Strawberry farms in the Triad started welcoming customers toward the end of April and now most all of them are open for what they hope will be a good season, even if things will be done a bit differently because of the COVID-19 outbreak.
“The schoolkids have been home, and people want to get out in the fresh air,” said Orville Jones who runs Jones Strawberry Farm in Pfafftown with his wife, Sylvia.
“We got through the frost. I think we’re going to have an awfully good crop,” he said.
John Hedgecock opened Hedgecock Strawberry Farm in Kernersville on April 16, but said he hasn’t had a lot of berries to sell before now. “With the cool nights and cloudy days, the berries really hadn’t been ripening,” Hedgecock said. “But with some warm nights I think we can get up to full production (this week.)”
The cool weather prompted Crossnore School & Children’s Home in Winston-Salem to wait until May 1 to open.
“It’s going to a be bountiful crop,” said Christy Rogers of Mabe’s Berry Farm in Walnut Cove. “But people may have to be patient” if the weather doesn’t warm up soon.
Strawberries like moderately warm weather. So farmers don’t want it to get too hot, or to rain a lot. But if temperatures can generally stay in the 60- to 80-degree for the next month with not too much rain, the Triad could be looking at a great season. “We could go well into June if the weather’s good,” said Kevin Brown of Country Road Strawberries in Pinnacle.
Prices for a flat or gallon range from as low as $9 to as high as $14, depending on whether the berries are pre-picked.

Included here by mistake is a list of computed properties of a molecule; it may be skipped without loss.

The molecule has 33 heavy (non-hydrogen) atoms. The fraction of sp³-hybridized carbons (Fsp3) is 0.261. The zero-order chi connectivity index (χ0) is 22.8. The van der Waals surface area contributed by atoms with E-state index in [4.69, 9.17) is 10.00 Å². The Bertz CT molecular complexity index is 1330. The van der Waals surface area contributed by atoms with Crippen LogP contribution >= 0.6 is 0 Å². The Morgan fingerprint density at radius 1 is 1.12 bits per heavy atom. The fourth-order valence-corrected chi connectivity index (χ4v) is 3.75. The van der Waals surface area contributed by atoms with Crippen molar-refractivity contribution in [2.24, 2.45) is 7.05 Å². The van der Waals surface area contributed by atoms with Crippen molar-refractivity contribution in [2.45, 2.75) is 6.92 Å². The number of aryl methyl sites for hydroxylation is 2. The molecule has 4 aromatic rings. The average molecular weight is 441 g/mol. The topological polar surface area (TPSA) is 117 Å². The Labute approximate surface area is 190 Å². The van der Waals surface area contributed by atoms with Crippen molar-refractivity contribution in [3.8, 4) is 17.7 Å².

Some farms, such as Country Road, Mabe’s and Crossnore, have decided against you-pick operations this year, just so they don’t have to worry about whether customers maintain a safe space from each other. “It was going to take so much manpower to route people in and out a certain way and having people to manage all that,” Brown said.
Other farms, including Jones and Hedgecock, decided to go ahead with you-pick. “We have enough space that people can be scattered about, and everyone’s been pretty good about it. They’ve been keeping their distance pretty well,” Jones said.
Hedgecock allows people to pick but requires them to wash their hands before and after visiting the fields.
At most farms, customers can expect to see staff wearing masks and gloves as they fill orders. Many farms are taking similar precautions with pickers in the fields.
Some, like Country Road Strawberries in Pinnacle, are offering drive-through service and either encouraging or requiring people to stay in their cars. “We’ve got all these cones set up, so we circle them through like a Chick-fil-A,” Brown said.
“We’ll let people get out of their car if they want,” said Kimberly King, the director of community outreach for Crossnore. “But we’re asking people to bring exact change. We have a box with a slot, so you can just put the money in there with no other contact. We also decided to sell the berries at the main entrance (on Reynolda Road), because the school is closed, so no one is coming on campus.”
Most farms ask that customers call first or check the farms’ Facebook pages or websites for updates before driving out to any farm.
Hours and availability can change day to day, and contacting the farms in advance also gives them opportunities to spell out any COVID-19 policies, which tend to vary a bit from farm to farm.
Rogers, whose father, Bill Mabe, started the farm in 1967, said that the coronavirus outbreak is creating a strawberry season like she has never seen. “There’s been nothing like this before,” she said. “We might allow you-pick later, if restrictions let up, but right now we want to be on the side of caution.”
King at Crossnore said that a big part of the fun of the season for her has always been meeting people and seeing them get excited about fresh strawberries.
“We took some strawberries over to Arbor Acres (retirement community) which is in quarantine, and they said that was the happiest the staff and residents had been in a while. I really am going to miss the you-pick. We like that interaction,” King said.
Brown said, “People like to linger and talk. Some of these are people we see just once every year. But we’re trying to be as safe as we can. It’s all a learning process.”